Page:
“It’s a good idea to be prepared in case you need to be home for a few days,” said Adam Brady, MD, from Samaritan Infectious Disease. “Treat this as you would any other emergency scenario, like an ice storm or a flood, and have a few basics on hand to last you about two weeks.”
Dr. Brady notes that there’s no need for mass stockpiling — having supplies on hand is most useful in the event you become ill and can’t leave home, or to limit your time in crowds if the virus is present in the community.
What to Have on Hand• Two-week supply of prescription medications
• Over-the-counter fever reducer like ibuprofen or acetaminophen
• Anti-diarrheal medication. Coronavirus symptoms don’t usually include diarrhea, but this is a good medication to keep in your emergency kit since diarrhea can be very dehydrating and lead to other medical problems.
• Pantry staples: canned food, rice, dried pasta and beans
• Foods for if you feel sick: soup, crackers, rehydration fluids like Pedialyte or Gatorade
• Household and laundry cleaning supplies. Look for a surface cleaner that contains bleach or alcohol to kill viruses.
• Hand soap. This does not need to be antibacterial soap.
• Hand sanitizer with at least 60 percent alcohol
• Personal care items like soap, contact solution, feminine hygiene products, toilet paper, etc.
Make a Plan For Work & SchoolIf the virus becomes common in the community, consider ways you can reduce your risk of exposure. Talk to your workplace about sick-leave policies and whether you can telecommute. You should also try to limit your time in crowds, like waiting in line at the store.
Schools in Oregon have been closed for the rest of the month. Consider your plans for how to care for children who may be home from school or daycare in case you need to be at work.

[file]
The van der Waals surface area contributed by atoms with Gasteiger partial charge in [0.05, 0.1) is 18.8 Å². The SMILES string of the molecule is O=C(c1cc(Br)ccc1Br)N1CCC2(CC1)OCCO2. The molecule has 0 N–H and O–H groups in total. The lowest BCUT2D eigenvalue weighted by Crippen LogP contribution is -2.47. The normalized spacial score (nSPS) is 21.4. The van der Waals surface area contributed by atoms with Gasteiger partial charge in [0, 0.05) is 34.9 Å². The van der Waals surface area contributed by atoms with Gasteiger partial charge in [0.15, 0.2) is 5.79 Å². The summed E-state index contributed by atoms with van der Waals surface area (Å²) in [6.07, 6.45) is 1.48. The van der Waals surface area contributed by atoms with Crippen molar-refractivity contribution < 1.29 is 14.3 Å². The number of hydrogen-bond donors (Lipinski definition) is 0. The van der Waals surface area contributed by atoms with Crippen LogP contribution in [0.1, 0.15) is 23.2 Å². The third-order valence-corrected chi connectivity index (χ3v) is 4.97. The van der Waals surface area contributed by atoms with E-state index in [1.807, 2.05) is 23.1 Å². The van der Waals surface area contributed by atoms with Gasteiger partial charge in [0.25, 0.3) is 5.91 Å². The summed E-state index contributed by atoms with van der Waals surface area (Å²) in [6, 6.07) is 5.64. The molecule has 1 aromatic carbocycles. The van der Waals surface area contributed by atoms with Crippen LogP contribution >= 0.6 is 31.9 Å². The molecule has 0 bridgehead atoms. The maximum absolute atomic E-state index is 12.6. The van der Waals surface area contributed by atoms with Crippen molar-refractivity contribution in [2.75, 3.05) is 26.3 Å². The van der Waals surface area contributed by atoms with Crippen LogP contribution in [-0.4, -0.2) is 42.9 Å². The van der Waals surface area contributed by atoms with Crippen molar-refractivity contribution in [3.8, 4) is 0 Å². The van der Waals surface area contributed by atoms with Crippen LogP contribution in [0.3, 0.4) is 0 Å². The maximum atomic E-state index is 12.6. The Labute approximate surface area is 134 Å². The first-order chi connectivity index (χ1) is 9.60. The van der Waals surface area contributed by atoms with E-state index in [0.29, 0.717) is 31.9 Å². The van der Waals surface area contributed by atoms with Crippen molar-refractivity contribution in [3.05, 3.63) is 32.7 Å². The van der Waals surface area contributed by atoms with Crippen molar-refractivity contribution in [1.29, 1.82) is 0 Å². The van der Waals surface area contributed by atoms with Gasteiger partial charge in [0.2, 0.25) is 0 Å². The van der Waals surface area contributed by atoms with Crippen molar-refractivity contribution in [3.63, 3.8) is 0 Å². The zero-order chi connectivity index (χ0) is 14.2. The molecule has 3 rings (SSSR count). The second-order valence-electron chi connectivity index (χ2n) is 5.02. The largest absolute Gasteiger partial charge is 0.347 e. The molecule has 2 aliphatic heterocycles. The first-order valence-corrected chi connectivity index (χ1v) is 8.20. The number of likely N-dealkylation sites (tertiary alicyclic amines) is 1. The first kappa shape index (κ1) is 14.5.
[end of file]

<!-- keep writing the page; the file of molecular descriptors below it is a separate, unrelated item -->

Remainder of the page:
Ways to Reduce Your Risk“The coronavirus travels in droplets in the air and can live on surfaces, and then enters your body through your nose, mouth and eyes,” said Dr. Brady. “Be aware of who you’re around and what you’re touching.”
Ways you can avoid being infected by coronavirus and other illnesses include:
• Wash, wash, wash your hands. It cannot be overstated — this is perhaps the most important thing you can do, especially before eating or touching your face. Wash your hands as soon as you come in the door when you get home.
• Maintain a distance from others of about three feet, or six feet if they seem sick.
• Clean high-traffic surfaces regularly, such as your phone, doorknobs and bathroom faucets.
• Be mindful of common surface areas in public: ATM pin pads, pens, touch screens in the self-checkout line at the grocery store, shopping cart handles, bathroom doors, etc. Wash or sanitize your hands after using these items.
• If you’re sick, stay home.
What To Do if Someone Gets SickIf you or a family member gets sick, stay at home. The most common symptoms of coronavirus are:
• Fever above 100.4 F
• Difficulty breathing
If you are having these symptoms and suspect there is a reason for you to have contracted coronavirus, such as recent travel in an area where coronavirus has been prevalent or contact with another person with coronavirus, please contact your health care provider. Before you visit a clinic, urgent care facility or hospital, please call first. You can also complete an E-Visit through your Samaritan Health Services MyChart account.
Does a Face Mask Help?
For people who are not sick, you do not need to wear a face mask.
“Face masks are most effective when the people who are already sick wear one, or if you are in close contact and caring for someone who is sick,” said Dr. Brady. “At this point hand washing is really the most effective tool you have to stay healthy.”
For information on the CDC on how you can protect and prepare your family, click here.